East Dunbartonshire Council leader defends £250,000 headquarters overspend

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COUNCIL leader Rhondda Geekie has hit back at critics of the local authority’s recent move to new headquarters.

Originally £500,000 was budgeted for the move from Tom Johnston House to Southbank Marina, but the Herald recently revealed this had spiralled to £750,000 - sparking angry responses from readers.

They criticised the decision to buy completely new furniture and office equipment for the new headquarters, accusing council chiefs of failing to practice what they preach when it comes to making savings.

SNP group leader Councillor Ian Mackay called for an urgent investigation into the overspend, which was recently presented to the council’s policy and resources committee.

He said: “We approved the move to the marina and there was no dissent, but that was on a budget of £500,000 and made sense. We will not allow this to be kicked into the long grass.”

Council officers reported back that, of the £250,000 overspend, £40,000 was spent on energy-saving lighting, £100,000 on heating and ventilation works and £50,000 on audio/visual facilities and wireless technology.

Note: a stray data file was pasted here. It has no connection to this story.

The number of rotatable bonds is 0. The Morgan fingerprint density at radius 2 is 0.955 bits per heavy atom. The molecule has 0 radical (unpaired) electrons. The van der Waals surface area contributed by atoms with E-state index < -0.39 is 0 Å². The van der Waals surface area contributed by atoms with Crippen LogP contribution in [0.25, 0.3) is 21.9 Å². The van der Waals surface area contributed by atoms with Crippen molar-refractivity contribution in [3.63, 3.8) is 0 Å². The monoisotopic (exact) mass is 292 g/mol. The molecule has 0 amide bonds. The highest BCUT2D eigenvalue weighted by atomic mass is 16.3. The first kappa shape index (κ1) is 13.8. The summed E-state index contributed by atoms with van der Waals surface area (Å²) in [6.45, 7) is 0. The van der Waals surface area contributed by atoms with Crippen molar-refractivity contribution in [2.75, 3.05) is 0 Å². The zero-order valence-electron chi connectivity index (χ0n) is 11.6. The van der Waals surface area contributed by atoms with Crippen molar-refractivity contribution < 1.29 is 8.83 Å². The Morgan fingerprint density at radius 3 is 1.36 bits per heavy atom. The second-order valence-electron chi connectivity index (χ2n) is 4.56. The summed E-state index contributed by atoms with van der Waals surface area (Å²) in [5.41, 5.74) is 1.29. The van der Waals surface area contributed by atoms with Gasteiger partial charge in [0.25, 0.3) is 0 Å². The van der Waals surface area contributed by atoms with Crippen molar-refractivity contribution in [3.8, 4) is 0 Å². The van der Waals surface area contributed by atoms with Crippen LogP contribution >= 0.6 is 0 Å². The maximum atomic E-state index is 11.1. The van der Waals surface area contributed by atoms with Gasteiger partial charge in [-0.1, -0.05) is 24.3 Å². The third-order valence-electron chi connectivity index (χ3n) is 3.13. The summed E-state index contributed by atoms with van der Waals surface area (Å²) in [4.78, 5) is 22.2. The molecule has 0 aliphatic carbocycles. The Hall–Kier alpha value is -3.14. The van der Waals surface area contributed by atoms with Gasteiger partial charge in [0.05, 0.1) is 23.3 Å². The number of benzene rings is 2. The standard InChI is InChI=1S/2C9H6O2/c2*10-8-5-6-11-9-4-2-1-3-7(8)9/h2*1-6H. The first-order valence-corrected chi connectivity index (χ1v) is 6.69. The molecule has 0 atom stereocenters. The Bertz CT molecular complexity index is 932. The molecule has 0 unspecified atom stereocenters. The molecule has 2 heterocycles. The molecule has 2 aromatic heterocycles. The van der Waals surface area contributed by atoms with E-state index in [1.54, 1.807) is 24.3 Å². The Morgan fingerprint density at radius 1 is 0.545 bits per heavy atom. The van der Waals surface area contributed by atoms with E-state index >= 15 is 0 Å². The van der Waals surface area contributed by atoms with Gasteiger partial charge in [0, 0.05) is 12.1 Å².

A further £15,000 was spent on a kitchen to support the hosting of events, while £15,000 was spent on roadworks to accomodate essential parking for council staff.

Derek Cunningham, the council’s director of development and infrastructure, also insisted that all councillors had been invited to a drop in session in March to have their say on the design of the new HQ.

The plans were then approved by members of the council’s policy and resources committee in April.

Councillor Geekie insisted that the outlay would pay for itself in the coming years and that the “cost of doing nothing would have been greater on public purse”.

She said: “At the policy and resources committee there was an acceptance from all parties that, although the around £250,000 overspend was a serious matter, there were valid reasons for the additional cost.

“However, there was also cross party recognition that the cost of not moving to a new headquarters would have been greater on the public purse.

“Let’s focus on the facts. Firstly, by moving to the new headquarters the council will be saving £350,000 not just this year, but every year.

“Secondly, this was one off capital money, most of which benefited the local economy with local businesses contracted to do the modification works.

“Thirdly, the future sale of Tom Johnston House will deliver significant funds for the council. Fourthly, to remain at Tom Johnston House would have cost the council in excess of £1,000,000 in upgrading works to windows, lighting, heating and other areas.”

The council leader added: “Let me reiterate the point I have been making for some time now – the clear financial benefits of moving to a new headquarters are good news for the people of East Dunbartonshire.

“To remain where we were at Tom Johnston House was not a financially viable option.”

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